If he does a lot of video editing he may want the two Xeons as more cores = better with video editing. He won't need a bunch of RAM- I'd say get 32 GB as he will need 8 sticks and there isn't much price difference between 2 GB and 4 GB sticks, but there is between 4 GB and 8 GB modules. He would do well to invest well in two good monitors like any of the 27" 2560x1440 IPS units and have a good hard drive array in RAID10 (and a NAS to back up to!)

If he is a distributed computing guy who wants to go from zero to hero in a jiffy and that's why he wants a massive machine, have him keep the the GTX680s and swap out the SR-X and two Xeons for something like the Supermicro H8QGL with four 16-core Opteron 6200s. He will want to water cool that beast and use a case that can fit the abnormally huge motherboard as well as two stout PSUs. Oh, and he will need a copy of Windows Server for that as well- the ~$500 HPC Edition will suffice. If he wants to go that route he will have to do a lot of work as making a quad-socket machine is not for the faint of heart but it is doable. I can provide advice on quads, and so can many of the people in the DC section at [H].
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November 8, 2012 1:13:15 PM

My question is, how the heck are you going to PROPERLY power all of that? I mean thats, what 2k watts minimum? (i believe in provding more power than is needed, generally works better with electronics than getting 'just enough' power ..you know the whole dynamic headroom theory) I doub that will even post unless u have 1.5k watts..

4 680s, 2 xeons, 96gb ram. I just upgraded a dell r610 server, put dual e5620 xeons, 80GB ram and it wouldnt even post without the 718W powersupply (as opposed to a 505w). This is before we add in 4 very very power hungry video cards...
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a c 99 à CPUs
November 8, 2012 11:26:54 PM

Tapeworms said:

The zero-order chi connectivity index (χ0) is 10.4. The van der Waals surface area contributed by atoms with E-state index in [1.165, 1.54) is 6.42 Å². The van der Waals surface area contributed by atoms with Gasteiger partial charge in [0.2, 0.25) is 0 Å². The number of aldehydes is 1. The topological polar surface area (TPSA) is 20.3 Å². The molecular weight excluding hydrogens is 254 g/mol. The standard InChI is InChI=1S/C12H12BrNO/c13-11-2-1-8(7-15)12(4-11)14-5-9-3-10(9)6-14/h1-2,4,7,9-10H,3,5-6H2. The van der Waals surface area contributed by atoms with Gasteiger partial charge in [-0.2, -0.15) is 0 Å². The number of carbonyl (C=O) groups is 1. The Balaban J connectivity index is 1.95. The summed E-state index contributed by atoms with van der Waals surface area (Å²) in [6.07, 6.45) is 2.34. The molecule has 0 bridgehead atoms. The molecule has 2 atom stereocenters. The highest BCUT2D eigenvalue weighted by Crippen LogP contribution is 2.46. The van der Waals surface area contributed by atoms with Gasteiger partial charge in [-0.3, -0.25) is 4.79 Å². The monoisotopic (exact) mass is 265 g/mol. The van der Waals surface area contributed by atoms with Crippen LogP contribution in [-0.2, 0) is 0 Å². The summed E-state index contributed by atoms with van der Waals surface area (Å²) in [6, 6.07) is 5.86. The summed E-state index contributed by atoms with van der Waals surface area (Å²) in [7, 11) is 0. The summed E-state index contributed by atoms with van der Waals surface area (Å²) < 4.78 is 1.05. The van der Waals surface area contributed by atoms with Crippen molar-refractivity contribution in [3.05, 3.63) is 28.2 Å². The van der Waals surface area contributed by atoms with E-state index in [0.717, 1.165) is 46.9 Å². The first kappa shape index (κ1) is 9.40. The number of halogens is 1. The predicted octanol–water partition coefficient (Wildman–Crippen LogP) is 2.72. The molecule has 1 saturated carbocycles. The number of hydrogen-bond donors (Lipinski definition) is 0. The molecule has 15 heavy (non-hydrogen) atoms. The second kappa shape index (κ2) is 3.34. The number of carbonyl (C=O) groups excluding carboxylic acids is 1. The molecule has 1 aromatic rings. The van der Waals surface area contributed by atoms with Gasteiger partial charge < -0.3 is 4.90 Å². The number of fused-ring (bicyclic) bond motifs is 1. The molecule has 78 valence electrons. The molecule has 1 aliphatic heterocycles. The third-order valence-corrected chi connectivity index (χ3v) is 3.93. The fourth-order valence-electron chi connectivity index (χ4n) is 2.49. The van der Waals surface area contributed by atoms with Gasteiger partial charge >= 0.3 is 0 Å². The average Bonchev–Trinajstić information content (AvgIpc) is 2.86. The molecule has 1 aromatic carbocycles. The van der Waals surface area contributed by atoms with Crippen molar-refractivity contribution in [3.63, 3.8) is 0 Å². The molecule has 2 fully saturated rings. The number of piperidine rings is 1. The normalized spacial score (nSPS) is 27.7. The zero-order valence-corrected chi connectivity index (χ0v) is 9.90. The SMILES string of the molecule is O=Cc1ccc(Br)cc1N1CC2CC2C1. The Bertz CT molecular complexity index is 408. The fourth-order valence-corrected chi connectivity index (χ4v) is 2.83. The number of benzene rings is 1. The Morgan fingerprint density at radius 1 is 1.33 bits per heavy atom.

My question is, how the heck are you going to PROPERLY power all of that? I mean thats, what 2k watts minimum? (i believe in provding more power than is needed, generally works better with electronics than getting 'just enough' power ..you know the whole dynamic headroom theory) I doub that will even post unless u have 1.5k watts..


I know people who run those kinds of machines and the at the wall power draw for board, 16 sticks of RAM, and four CPUs is about 500-700 watts depending on the exact CPUs and setup. You don't want to run a PSU at 100% for a long period of time but PSUs are designed to be run at between about 1/3 and 2/3 capacity. You'd want something more along the lines of a 1000 W PSU not a 2000 W unit. And that's what the folks that run these units use.

Quote:
4 680s, 2 xeons, 96gb ram. I just upgraded a dell r610 server, put dual e5620 xeons, 80GB ram and it wouldnt even post without the 718W powersupply (as opposed to a 505w). This is before we add in 4 very very power hungry video cards...


Proprietary machines, especially servers, are finicky beasts. The quad Opteron units are not proprietary and will work with pretty much any halfway decent PSU of anywhere near a suitable size (see above.) I have a Supermicro H8QGL that runs very nicely on a Thermaltake 850 watt unit.